So, what takeaways are there from this HIMSS conference and other enormous conferences? I think there are two key values and they are noteworthy and commendable. First, there is enormous value in networking, seeing old acquaintances and meeting new professionals in one’s field. There is value, carefully considered, having different stakeholders in the world of healthcare cross-pollinating and socializing: private business, educators; governments; media. Email and phone calls are valuable but there is nothing like seeing and talking to someone live, engaging with them over a meal or a drink. 

Second, there is remarkable value in seeing the small companies no one has ever heard of (whether located here in the US or abroad) pushing the envelope and developing ideas some folks never imagined could become reality. These are companies that but for a conference cannot get their innovations onto a larger screen. Large companies like Elsevier can share developments in a myriad of ways given their reach and their budgets.

At the end of the day, at least from my perspective, these conferences are not for takeaways that can be garnered by reading au courant articles in the field. Sure, it is nice to be reminded that patients matter and that Blockchain will see the light of day and that AI has transformative potential and that we need to be transparent and work together. But, we don’t need a massive conference for that. If these are the key takeaways, then we need to rethink the conference in its totality.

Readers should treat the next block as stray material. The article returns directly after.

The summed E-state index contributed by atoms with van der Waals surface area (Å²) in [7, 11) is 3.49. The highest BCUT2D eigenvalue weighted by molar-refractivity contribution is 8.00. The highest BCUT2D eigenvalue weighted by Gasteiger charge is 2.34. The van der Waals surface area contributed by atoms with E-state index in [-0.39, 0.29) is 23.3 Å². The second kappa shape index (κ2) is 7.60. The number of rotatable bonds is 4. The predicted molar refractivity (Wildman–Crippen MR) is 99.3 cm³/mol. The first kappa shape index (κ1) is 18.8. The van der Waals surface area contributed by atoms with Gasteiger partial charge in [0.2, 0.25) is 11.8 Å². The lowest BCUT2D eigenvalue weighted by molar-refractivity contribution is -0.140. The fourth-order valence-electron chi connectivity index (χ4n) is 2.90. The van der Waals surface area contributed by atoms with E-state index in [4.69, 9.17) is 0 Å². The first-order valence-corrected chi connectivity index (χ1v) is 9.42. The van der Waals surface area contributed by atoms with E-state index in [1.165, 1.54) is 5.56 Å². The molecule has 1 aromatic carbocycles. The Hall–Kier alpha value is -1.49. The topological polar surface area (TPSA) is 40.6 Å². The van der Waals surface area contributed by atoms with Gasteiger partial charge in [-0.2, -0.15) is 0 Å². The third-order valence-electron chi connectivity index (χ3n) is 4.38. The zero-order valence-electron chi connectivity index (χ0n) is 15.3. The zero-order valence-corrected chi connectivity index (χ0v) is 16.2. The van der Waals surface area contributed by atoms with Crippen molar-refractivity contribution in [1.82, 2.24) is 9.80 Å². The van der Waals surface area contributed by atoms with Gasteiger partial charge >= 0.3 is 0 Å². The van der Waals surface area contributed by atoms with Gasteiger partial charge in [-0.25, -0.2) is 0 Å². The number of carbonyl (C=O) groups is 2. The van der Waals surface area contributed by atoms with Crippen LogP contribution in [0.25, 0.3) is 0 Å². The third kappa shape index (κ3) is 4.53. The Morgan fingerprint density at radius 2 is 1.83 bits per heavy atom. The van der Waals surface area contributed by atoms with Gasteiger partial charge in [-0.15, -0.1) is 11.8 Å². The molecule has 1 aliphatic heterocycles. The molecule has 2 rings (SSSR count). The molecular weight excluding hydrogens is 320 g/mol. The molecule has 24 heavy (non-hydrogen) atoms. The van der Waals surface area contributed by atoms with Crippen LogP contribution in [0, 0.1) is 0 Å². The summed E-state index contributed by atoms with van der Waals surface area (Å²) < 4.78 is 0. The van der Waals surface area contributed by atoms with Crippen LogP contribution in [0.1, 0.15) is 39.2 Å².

Instead, let’s reflect on the HIMSS’ conference potential to connect people to each other and to their work. Let’s consider how the conference shows us innovations we never would or could have seen before. Let’s have a conference where we push the ideas with which we deal day-to-day to their limits to explore the future with thought, reflection and wisdom.

I have one more takeaway that I mentioned in an earlier article but it is an exemplar of why these conferences matter. Dr. Toby Cosgrove remarked (remembering he was a surgeon long before he ran the Cleveland Clinic, which he did with aplomb): Every one of us is pre-op. I can’t get that out of my head. It is an expression that we can all keep in our heads. Sure, someday, surgery will be different and less invasive. 

But, the point is that all humans will, at one point or another, need healthcare. The message is clear: create a healthcare system where each of us is a patient with a quality, equitable and efficient outcome. The focus here is on each of us – every single one of the 43,000 attendees and their families and children and friends and colleagues. That’s the healthcare system we want and need.